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PLoS ONE. 2008; 3(3): e1736.
Published online 2008 March 5. doi:  10.1371/journal.pone.0001736
PMCID: PMC2248710

Retention of Memory through Metamorphosis: Can a Moth Remember What It Learned As a Caterpillar?

Sue Healy, Academic Editor


Insects that undergo complete metamorphosis experience enormous changes in both morphology and lifestyle. The current study examines whether larval experience can persist through pupation into adulthood in Lepidoptera, and assesses two possible mechanisms that could underlie such behavior: exposure of emerging adults to chemicals from the larval environment, or associative learning transferred to adulthood via maintenance of intact synaptic connections. Fifth instar Manduca sexta caterpillars received an electrical shock associatively paired with a specific odor in order to create a conditioned odor aversion, and were assayed for learning in a Y choice apparatus as larvae and again as adult moths. We show that larvae learned to avoid the training odor, and that this aversion was still present in the adults. The adult aversion did not result from carryover of chemicals from the larval environment, as neither applying odorants to naïve pupae nor washing the pupae of trained caterpillars resulted in a change in behavior. In addition, we report that larvae trained at third instar still showed odor aversion after two molts, as fifth instars, but did not avoid the odor as adults, consistent with the idea that post-metamorphic recall involves regions of the brain that are not produced until later in larval development. The present study, the first to demonstrate conclusively that associative memory survives metamorphosis in Lepidoptera, provokes intriguing new questions about the organization and persistence of the central nervous system during metamorphosis. Our results have both ecological and evolutionary implications, as retention of memory through metamorphosis could influence host choice by polyphagous insects, shape habitat selection, and lead to eventual sympatric speciation.


Holometabolous insects undergo radical changes not just in body form, but also in life style, diet, and dependence on particular sensory modalities as they proceed through complete metamorphosis. Indeed, it is hard to believe that a cryptic caterpillar chewing on a leaf, or a maggot wriggling in decaying flesh, is in fact the same animal as the colorful butterfly or noisy blowfly emerging from the transitional pupal stage. In light of these radical changes, might it be possible for learned associations formed at the larval stage to be accessible to the adult? This intriguing and controversial idea challenges our understanding of neuronal fate during metamorphosis in holometabolous insects. If associative behavior is indeed retained across the pupal stage, might it result from the persistence of larval neurons through metamorphosis and their subsequent integration into the adult nervous system [1], [2]? Or is the reorganization of the insect nervous system during metamorphosis so dramatic that it would preclude the persistence of neuronally-based chemosensory memory [3]?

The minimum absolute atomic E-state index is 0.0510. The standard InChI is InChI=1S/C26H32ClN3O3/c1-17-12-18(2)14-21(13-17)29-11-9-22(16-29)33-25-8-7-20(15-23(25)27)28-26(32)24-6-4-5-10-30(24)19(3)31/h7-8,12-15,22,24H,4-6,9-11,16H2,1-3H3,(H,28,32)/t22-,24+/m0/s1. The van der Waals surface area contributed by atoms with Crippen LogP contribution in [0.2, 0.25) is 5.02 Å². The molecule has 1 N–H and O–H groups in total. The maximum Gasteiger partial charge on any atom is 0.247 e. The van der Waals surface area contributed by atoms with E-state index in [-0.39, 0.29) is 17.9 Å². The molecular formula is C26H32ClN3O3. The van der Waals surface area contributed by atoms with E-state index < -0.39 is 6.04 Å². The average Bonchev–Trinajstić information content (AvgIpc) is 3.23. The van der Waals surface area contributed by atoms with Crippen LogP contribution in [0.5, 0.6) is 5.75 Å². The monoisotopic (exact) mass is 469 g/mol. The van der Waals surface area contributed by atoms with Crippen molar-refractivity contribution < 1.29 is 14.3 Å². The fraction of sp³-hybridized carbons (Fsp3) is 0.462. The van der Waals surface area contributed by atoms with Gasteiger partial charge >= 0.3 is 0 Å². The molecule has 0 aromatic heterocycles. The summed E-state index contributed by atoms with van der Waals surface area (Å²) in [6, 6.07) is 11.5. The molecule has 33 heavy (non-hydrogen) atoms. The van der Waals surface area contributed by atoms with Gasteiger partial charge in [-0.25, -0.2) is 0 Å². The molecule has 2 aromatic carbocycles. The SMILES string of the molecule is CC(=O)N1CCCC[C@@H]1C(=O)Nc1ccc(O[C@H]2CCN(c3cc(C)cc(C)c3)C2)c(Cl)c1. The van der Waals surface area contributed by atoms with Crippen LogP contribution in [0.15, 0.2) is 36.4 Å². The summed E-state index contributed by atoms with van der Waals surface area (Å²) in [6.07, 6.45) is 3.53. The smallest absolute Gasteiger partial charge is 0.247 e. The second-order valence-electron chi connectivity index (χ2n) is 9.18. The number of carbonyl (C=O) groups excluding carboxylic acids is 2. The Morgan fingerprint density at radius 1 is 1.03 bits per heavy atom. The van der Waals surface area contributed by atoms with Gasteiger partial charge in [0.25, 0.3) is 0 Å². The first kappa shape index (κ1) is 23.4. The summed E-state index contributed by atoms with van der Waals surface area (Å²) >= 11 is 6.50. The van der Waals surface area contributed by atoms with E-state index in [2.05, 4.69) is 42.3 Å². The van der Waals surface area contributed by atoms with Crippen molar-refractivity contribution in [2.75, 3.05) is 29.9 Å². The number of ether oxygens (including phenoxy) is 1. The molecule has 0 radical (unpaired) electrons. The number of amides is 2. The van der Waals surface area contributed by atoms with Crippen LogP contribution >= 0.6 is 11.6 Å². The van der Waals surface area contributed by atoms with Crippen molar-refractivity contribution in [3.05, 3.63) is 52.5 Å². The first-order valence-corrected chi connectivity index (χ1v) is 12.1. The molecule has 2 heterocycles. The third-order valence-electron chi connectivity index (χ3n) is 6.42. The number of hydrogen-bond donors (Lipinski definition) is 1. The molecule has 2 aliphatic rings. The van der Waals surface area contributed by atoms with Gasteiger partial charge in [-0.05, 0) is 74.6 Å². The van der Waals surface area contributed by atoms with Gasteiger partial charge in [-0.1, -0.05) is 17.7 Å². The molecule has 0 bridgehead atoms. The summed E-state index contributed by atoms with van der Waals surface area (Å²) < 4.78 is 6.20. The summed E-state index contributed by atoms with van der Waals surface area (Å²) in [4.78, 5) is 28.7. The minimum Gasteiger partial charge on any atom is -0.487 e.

Studies in a handful of taxa, including hymenopterans, dipterans, coleopterans, and lepidopterans, have suggested that larval experience can indeed affect adult behavior. Adult responses to larval experience have been reported in various contexts, including location and acceptance of food sources or oviposition substrates, as well as recognition of nest-mates [1], [2], [4][7]. However, the mechanisms underlying this behavioral carryover remain controversial. In some cases, changes in adult behavior have been shown to result not from memory of larval experience, but rather from exposure of the newly pupated adults to chemicals carried over from the larval environment [5], [8], [9]. In other instances, however, the behavior seems to reflect actual persistence of larval associative learning into adulthood.

A connection between larval and adult behavior can develop if emerging adults are exposed to odors carried over from the larval environment, a phenomenon termed ‘chemical legacy’ [10]. Support for this idea comes from studies in which pupae are cleaned or physically separated from olfactory cues associated with the larval environment, thereby eliminating the opportunity for habituation or sensitization of the emerging adults [5], [8]. For example, washing the pupal cases of Drosophila that had been reared as larvae on menthol-scented diet eliminated an adult attraction to the odor, whereas application of menthol to the pupal cases of larvae naive to that odor resulted in an increased attraction to menthol in the emergent adults [9]. However, several investigations have explicitly prevented exposure of emergent adults to larval environmental stimuli [2], [4], [6], [11], and have nonetheless observed an effect of larval experience.